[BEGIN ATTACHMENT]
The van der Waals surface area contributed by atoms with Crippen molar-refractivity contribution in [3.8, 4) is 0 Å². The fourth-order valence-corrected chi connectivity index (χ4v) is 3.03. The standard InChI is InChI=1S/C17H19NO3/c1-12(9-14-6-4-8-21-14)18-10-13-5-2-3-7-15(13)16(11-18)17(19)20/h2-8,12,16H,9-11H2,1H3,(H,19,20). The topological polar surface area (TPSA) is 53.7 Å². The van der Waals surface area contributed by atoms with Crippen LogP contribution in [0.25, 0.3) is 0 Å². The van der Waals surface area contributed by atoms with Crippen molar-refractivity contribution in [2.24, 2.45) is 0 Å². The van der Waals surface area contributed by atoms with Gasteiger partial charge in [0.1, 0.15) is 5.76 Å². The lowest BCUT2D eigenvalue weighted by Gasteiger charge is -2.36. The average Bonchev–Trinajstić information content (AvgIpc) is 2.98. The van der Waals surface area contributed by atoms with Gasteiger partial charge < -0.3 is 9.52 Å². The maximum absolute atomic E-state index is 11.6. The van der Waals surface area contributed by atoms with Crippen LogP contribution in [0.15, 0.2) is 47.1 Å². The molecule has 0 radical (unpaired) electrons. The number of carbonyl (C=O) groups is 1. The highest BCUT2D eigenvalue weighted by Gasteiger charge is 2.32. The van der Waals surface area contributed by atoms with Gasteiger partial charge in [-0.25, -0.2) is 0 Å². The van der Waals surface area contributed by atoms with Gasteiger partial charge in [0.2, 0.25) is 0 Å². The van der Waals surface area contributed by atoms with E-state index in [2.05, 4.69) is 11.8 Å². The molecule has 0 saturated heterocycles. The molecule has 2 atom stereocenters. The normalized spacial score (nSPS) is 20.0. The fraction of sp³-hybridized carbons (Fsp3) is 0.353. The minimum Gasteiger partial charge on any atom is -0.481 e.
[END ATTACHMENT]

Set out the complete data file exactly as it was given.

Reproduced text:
The van der Waals surface area contributed by atoms with Crippen molar-refractivity contribution in [3.8, 4) is 0 Å². The fourth-order valence-corrected chi connectivity index (χ4v) is 3.03. The standard InChI is InChI=1S/C17H19NO3/c1-12(9-14-6-4-8-21-14)18-10-13-5-2-3-7-15(13)16(11-18)17(19)20/h2-8,12,16H,9-11H2,1H3,(H,19,20). The topological polar surface area (TPSA) is 53.7 Å². The van der Waals surface area contributed by atoms with Crippen LogP contribution in [0.25, 0.3) is 0 Å². The van der Waals surface area contributed by atoms with Crippen molar-refractivity contribution in [2.24, 2.45) is 0 Å². The van der Waals surface area contributed by atoms with Gasteiger partial charge in [0.1, 0.15) is 5.76 Å². The lowest BCUT2D eigenvalue weighted by Gasteiger charge is -2.36. The average Bonchev–Trinajstić information content (AvgIpc) is 2.98. The van der Waals surface area contributed by atoms with Gasteiger partial charge < -0.3 is 9.52 Å². The maximum absolute atomic E-state index is 11.6. The van der Waals surface area contributed by atoms with Crippen LogP contribution in [0.15, 0.2) is 47.1 Å². The molecule has 0 radical (unpaired) electrons. The number of carbonyl (C=O) groups is 1. The highest BCUT2D eigenvalue weighted by Gasteiger charge is 2.32. The van der Waals surface area contributed by atoms with Gasteiger partial charge in [-0.25, -0.2) is 0 Å². The van der Waals surface area contributed by atoms with Gasteiger partial charge in [0.2, 0.25) is 0 Å². The van der Waals surface area contributed by atoms with E-state index in [2.05, 4.69) is 11.8 Å². The molecule has 0 saturated heterocycles. The molecule has 2 atom stereocenters. The normalized spacial score (nSPS) is 20.0. The fraction of sp³-hybridized carbons (Fsp3) is 0.353. The minimum Gasteiger partial charge on any atom is -0.481 e.